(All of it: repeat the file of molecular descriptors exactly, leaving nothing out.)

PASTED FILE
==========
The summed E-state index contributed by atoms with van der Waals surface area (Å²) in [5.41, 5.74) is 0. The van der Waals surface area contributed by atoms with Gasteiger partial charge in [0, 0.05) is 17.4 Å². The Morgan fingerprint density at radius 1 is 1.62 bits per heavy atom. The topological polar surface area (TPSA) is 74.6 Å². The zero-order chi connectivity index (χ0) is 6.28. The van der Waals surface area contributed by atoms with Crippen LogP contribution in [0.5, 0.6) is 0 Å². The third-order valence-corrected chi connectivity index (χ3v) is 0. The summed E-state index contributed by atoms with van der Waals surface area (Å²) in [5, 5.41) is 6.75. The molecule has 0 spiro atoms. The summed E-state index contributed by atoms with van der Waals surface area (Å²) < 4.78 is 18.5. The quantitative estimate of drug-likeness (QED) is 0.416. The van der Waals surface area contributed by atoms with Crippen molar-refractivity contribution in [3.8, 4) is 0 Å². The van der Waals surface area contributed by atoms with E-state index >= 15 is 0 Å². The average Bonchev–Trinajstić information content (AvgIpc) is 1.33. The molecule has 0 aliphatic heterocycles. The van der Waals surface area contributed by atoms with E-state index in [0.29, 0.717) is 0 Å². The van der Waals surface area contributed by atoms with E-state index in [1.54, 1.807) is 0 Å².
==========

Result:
The summed E-state index contributed by atoms with van der Waals surface area (Å²) in [5.41, 5.74) is 0. The van der Waals surface area contributed by atoms with Gasteiger partial charge in [0, 0.05) is 17.4 Å². The Morgan fingerprint density at radius 1 is 1.62 bits per heavy atom. The topological polar surface area (TPSA) is 74.6 Å². The zero-order chi connectivity index (χ0) is 6.28. The van der Waals surface area contributed by atoms with Crippen LogP contribution in [0.5, 0.6) is 0 Å². The third-order valence-corrected chi connectivity index (χ3v) is 0. The summed E-state index contributed by atoms with van der Waals surface area (Å²) in [5, 5.41) is 6.75. The molecule has 0 spiro atoms. The summed E-state index contributed by atoms with van der Waals surface area (Å²) < 4.78 is 18.5. The quantitative estimate of drug-likeness (QED) is 0.416. The van der Waals surface area contributed by atoms with Crippen molar-refractivity contribution in [3.8, 4) is 0 Å². The van der Waals surface area contributed by atoms with E-state index >= 15 is 0 Å². The average Bonchev–Trinajstić information content (AvgIpc) is 1.33. The molecule has 0 aliphatic heterocycles. The van der Waals surface area contributed by atoms with E-state index in [0.29, 0.717) is 0 Å². The van der Waals surface area contributed by atoms with E-state index in [1.54, 1.807) is 0 Å².